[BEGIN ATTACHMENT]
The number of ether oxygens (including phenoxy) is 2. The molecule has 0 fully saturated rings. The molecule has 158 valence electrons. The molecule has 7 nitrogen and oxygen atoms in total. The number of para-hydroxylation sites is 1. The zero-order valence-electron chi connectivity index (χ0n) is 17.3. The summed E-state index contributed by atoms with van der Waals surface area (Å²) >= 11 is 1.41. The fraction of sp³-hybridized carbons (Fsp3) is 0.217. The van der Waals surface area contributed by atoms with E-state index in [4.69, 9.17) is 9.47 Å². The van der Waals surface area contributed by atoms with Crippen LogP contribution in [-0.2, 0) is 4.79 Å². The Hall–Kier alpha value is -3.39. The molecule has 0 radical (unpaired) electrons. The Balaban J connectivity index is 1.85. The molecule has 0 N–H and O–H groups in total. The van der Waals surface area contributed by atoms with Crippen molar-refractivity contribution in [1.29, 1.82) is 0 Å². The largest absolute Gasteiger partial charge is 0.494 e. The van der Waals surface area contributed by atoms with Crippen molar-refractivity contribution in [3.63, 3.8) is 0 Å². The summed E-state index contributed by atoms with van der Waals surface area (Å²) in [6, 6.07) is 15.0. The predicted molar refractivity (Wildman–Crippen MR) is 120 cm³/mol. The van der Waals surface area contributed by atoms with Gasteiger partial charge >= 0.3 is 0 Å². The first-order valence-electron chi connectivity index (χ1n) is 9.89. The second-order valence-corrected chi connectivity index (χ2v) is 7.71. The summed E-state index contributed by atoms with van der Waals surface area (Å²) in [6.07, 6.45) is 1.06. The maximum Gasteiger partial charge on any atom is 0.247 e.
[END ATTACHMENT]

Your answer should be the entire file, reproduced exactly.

The number of ether oxygens (including phenoxy) is 2. The molecule has 0 fully saturated rings. The molecule has 158 valence electrons. The molecule has 7 nitrogen and oxygen atoms in total. The number of para-hydroxylation sites is 1. The zero-order valence-electron chi connectivity index (χ0n) is 17.3. The summed E-state index contributed by atoms with van der Waals surface area (Å²) >= 11 is 1.41. The fraction of sp³-hybridized carbons (Fsp3) is 0.217. The van der Waals surface area contributed by atoms with E-state index in [4.69, 9.17) is 9.47 Å². The van der Waals surface area contributed by atoms with Crippen LogP contribution in [-0.2, 0) is 4.79 Å². The Hall–Kier alpha value is -3.39. The molecule has 0 radical (unpaired) electrons. The Balaban J connectivity index is 1.85. The molecule has 0 N–H and O–H groups in total. The van der Waals surface area contributed by atoms with Crippen molar-refractivity contribution in [1.29, 1.82) is 0 Å². The largest absolute Gasteiger partial charge is 0.494 e. The van der Waals surface area contributed by atoms with Crippen molar-refractivity contribution in [3.63, 3.8) is 0 Å². The summed E-state index contributed by atoms with van der Waals surface area (Å²) in [6, 6.07) is 15.0. The predicted molar refractivity (Wildman–Crippen MR) is 120 cm³/mol. The van der Waals surface area contributed by atoms with Gasteiger partial charge >= 0.3 is 0 Å². The first-order valence-electron chi connectivity index (χ1n) is 9.89. The second-order valence-corrected chi connectivity index (χ2v) is 7.71. The summed E-state index contributed by atoms with van der Waals surface area (Å²) in [6.07, 6.45) is 1.06. The maximum Gasteiger partial charge on any atom is 0.247 e.